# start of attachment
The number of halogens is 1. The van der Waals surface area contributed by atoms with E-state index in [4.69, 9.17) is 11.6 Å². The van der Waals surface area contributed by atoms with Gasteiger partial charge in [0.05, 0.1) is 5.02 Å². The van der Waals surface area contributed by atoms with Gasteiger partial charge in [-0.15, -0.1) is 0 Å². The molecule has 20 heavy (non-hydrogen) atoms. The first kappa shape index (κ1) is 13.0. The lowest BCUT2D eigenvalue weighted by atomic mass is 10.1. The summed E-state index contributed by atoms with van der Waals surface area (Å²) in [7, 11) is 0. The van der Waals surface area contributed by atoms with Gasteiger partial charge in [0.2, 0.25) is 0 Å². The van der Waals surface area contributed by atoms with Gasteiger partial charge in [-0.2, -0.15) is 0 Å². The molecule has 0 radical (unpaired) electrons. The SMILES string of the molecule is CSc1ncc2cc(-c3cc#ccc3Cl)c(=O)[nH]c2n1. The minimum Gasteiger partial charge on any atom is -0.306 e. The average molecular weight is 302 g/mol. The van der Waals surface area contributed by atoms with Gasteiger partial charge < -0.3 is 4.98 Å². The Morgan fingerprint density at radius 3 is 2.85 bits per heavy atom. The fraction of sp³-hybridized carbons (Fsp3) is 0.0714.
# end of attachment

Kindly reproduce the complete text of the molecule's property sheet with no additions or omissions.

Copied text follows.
The number of halogens is 1. The van der Waals surface area contributed by atoms with E-state index in [4.69, 9.17) is 11.6 Å². The van der Waals surface area contributed by atoms with Gasteiger partial charge in [0.05, 0.1) is 5.02 Å². The van der Waals surface area contributed by atoms with Gasteiger partial charge in [-0.15, -0.1) is 0 Å². The molecule has 20 heavy (non-hydrogen) atoms. The first kappa shape index (κ1) is 13.0. The lowest BCUT2D eigenvalue weighted by atomic mass is 10.1. The summed E-state index contributed by atoms with van der Waals surface area (Å²) in [7, 11) is 0. The van der Waals surface area contributed by atoms with Gasteiger partial charge in [0.2, 0.25) is 0 Å². The van der Waals surface area contributed by atoms with Gasteiger partial charge in [-0.2, -0.15) is 0 Å². The molecule has 0 radical (unpaired) electrons. The SMILES string of the molecule is CSc1ncc2cc(-c3cc#ccc3Cl)c(=O)[nH]c2n1. The minimum Gasteiger partial charge on any atom is -0.306 e. The average molecular weight is 302 g/mol. The van der Waals surface area contributed by atoms with Gasteiger partial charge < -0.3 is 4.98 Å². The Morgan fingerprint density at radius 3 is 2.85 bits per heavy atom. The fraction of sp³-hybridized carbons (Fsp3) is 0.0714.